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  1. Abstract

    The pathways and transports of Labrador Sea Water (LSW) within the southward‐flowing lower limb of the Atlantic Meridional Overturning Circulation are studied using 12 years of Argo profiles and subsurface Argo drift data. Consistent with previous studies, the results show clear evidence for interior pathways of LSW that separate from the western boundary near the Grand Banks and flow eastward and then southward around a large‐scale deep anticyclonic gyre in the northern subtropical Atlantic. Most of the LSW exported into the interior recirculates in the Newfoundland Basin (9.3 ± 3.5 Sv). However, approximately 3.2 ± 0.4 Sv cross the Mid‐Atlantic Ridge and flow southward east of the Azores. This branch feeds a westward quasi‐zonal pathway that recrosses the Ridge and returns to the western boundary around 30°N.

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    Abstract. The strength of the Atlantic meridional overturning circulation(AMOC) at 26∘ N has now been continuously measured by the RAPIDarray over the period April 2004–September 2018. This record provides uniqueinsight into the variability of the large-scale ocean circulation,previously only measured by sporadic snapshots of basin-wide transport fromhydrographic sections. The continuous measurements have unveiled strikingvariability on timescales of days to a decade, driven largely bywind forcing, contrasting with previous expectations about a slowly varyingbuoyancy-forced large-scale ocean circulation. However, these measurementswere primarily observed during a warm state of the Atlantic multidecadalvariability (AMV) which has been steadily declining since a peak in2008–2010. In 2013–2015, a period of strong buoyancy forcing by theatmosphere drove intense water-mass transformation in the subpolar NorthAtlantic and provides a unique opportunity to investigate the response ofthe large-scale ocean circulation to buoyancy forcing. Modelling studiessuggest that the AMOC in the subtropics responds to such events with anincrease in overturning transport, after a lag of 3–9 years. At45∘ N, observations suggest that the AMOC may already beincreasing. Examining 26∘ N, we find that the AMOC is no longerweakening, though the recent transport is not above the long-term mean.Extending the record backwards in time at 26∘ N with oceanreanalysis from GloSea5, the transport fluctuations at 26∘ N areconsistent with a 0- to 2-year lag from those at 45∘ N, albeit withlower magnitude. Given the short span of time and anticipated delays in thesignal from the subpolar to subtropical gyres, it is not yet possible todetermine whether the subtropical AMOC strength is recovering nor how theAMOC at 26∘ N responds to intense buoyancy forcing.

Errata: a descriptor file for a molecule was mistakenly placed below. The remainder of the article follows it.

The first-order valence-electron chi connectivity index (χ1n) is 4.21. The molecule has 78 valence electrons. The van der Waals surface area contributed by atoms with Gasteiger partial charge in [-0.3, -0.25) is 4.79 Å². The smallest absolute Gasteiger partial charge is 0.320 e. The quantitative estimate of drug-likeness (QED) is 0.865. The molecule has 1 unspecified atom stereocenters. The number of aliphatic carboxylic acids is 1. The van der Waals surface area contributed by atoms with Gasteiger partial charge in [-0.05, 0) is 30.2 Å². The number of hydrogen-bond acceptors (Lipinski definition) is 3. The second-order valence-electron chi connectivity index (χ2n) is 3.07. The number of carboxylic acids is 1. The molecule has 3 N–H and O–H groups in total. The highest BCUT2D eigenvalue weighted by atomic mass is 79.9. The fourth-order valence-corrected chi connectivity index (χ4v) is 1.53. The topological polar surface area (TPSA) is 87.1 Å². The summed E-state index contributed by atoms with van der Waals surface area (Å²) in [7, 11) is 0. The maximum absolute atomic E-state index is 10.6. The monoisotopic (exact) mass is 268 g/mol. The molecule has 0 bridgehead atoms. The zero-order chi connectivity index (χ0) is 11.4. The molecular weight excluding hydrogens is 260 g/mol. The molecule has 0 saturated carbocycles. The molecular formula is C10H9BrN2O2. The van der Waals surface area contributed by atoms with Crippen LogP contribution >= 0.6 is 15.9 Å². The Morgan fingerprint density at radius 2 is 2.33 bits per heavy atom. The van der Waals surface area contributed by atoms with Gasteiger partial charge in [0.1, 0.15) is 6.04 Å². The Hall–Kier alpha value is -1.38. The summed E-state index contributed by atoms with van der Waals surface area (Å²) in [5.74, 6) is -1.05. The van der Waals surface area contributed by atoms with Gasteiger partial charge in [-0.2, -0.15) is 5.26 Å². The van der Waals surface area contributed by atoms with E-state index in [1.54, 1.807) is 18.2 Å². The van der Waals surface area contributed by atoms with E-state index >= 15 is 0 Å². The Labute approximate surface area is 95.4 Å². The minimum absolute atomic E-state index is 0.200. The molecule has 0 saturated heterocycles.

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    The Mediterranean Sea can be viewed as a “barometer” of the North Atlantic Ocean, because its sea level responds to oceanic-gyre-scale changes in atmospheric pressure and wind forcing, related to the North Atlantic Oscillation (NAO). The climate of the North Atlantic is influenced by the Atlantic meridional overturning circulation (AMOC) as it transports heat from the South Atlantic toward the subpolar North Atlantic. This study reports on a teleconnection between the AMOC transport measured at 26.5°N and the Mediterranean Sea level during 2004–17: a reduced/increased AMOC transport is associated with a higher/lower sea level in the Mediterranean. Processes responsible for this teleconnection are analyzed in detail using available satellite and in situ observations and an atmospheric reanalysis. First, it is shown that on monthly to interannual time scales the AMOC and sea level are both driven by similar NAO-like atmospheric circulation patterns. During a positive/negative NAO state, stronger/weaker trade winds (i) drive northward/southward anomalies of Ekman transport across 26.5°N that directly affect the AMOC and (ii) are associated with westward/eastward winds over the Strait of Gibraltar that force water to flow out of/into the Mediterranean Sea and thus change its average sea level. Second, it is demonstrated that interannual changes in the AMOC transport can lead to thermosteric sea level anomalies near the North Atlantic eastern boundary. These anomalies can (i) reach the Strait of Gibraltar and cause sea level changes in the Mediterranean Sea and (ii) represent a mechanism for negative feedback on the AMOC. 
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    Abstract. From ten years of observations of the Atlantic meridional overturning circulation (MOC) at 26° N (2004–2014), we revisit the question of flow compensation between components of the circulation. Contrasting with early results from the observations, transport variations of the Florida Current (FC) and upper mid-ocean (UMO) transports (top 1000 m east of the Bahamas) are now found to compensate on sub-annual timescales. The observed compensation between the FC and UMO transports is associated with horizontal circulation and means that this part of the correlated variability does not project onto the MOC. A deep baroclinic response to wind-forcing (Ekman transport) is also found in the lower North Atlantic Deep Water (LNADW; 3000–5000 m) transport. In contrast, co-variability between Ekman and the LNADW transports does contribute to overturning. On longer timescales, the southward UMO transport has continued to strengthen, resulting in a continued decline of the MOC. Most of this interannual variability of the MOC can be traced to changes in isopycnal displacements on the western boundary, within the top 1000 m and below 2000 m. Substantial trends are observed in isopycnal displacements in the deep ocean, underscoring the importance of deep boundary measurements to capture the variability of the Atlantic MOC. 
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